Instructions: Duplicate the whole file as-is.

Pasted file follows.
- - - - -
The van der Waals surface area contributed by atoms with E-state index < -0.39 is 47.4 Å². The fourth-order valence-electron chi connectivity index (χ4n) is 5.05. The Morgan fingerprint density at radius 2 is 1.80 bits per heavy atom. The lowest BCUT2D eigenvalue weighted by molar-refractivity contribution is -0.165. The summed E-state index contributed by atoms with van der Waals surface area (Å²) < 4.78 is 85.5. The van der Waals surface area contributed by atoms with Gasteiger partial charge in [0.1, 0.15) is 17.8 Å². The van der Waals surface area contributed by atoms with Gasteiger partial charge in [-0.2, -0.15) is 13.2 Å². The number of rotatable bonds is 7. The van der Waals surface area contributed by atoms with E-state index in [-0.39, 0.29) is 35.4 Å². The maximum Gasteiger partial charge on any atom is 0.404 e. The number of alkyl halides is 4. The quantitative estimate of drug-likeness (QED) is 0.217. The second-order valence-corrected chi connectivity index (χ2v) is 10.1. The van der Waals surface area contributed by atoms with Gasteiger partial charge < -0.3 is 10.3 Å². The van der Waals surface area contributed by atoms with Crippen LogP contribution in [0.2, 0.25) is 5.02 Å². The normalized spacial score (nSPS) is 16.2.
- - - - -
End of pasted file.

The van der Waals surface area contributed by atoms with E-state index < -0.39 is 47.4 Å². The fourth-order valence-electron chi connectivity index (χ4n) is 5.05. The Morgan fingerprint density at radius 2 is 1.80 bits per heavy atom. The lowest BCUT2D eigenvalue weighted by molar-refractivity contribution is -0.165. The summed E-state index contributed by atoms with van der Waals surface area (Å²) < 4.78 is 85.5. The van der Waals surface area contributed by atoms with Gasteiger partial charge in [0.1, 0.15) is 17.8 Å². The van der Waals surface area contributed by atoms with Gasteiger partial charge in [-0.2, -0.15) is 13.2 Å². The number of rotatable bonds is 7. The van der Waals surface area contributed by atoms with E-state index in [-0.39, 0.29) is 35.4 Å². The maximum Gasteiger partial charge on any atom is 0.404 e. The number of alkyl halides is 4. The quantitative estimate of drug-likeness (QED) is 0.217. The second-order valence-corrected chi connectivity index (χ2v) is 10.1. The van der Waals surface area contributed by atoms with Gasteiger partial charge < -0.3 is 10.3 Å². The van der Waals surface area contributed by atoms with Crippen LogP contribution in [0.2, 0.25) is 5.02 Å². The normalized spacial score (nSPS) is 16.2.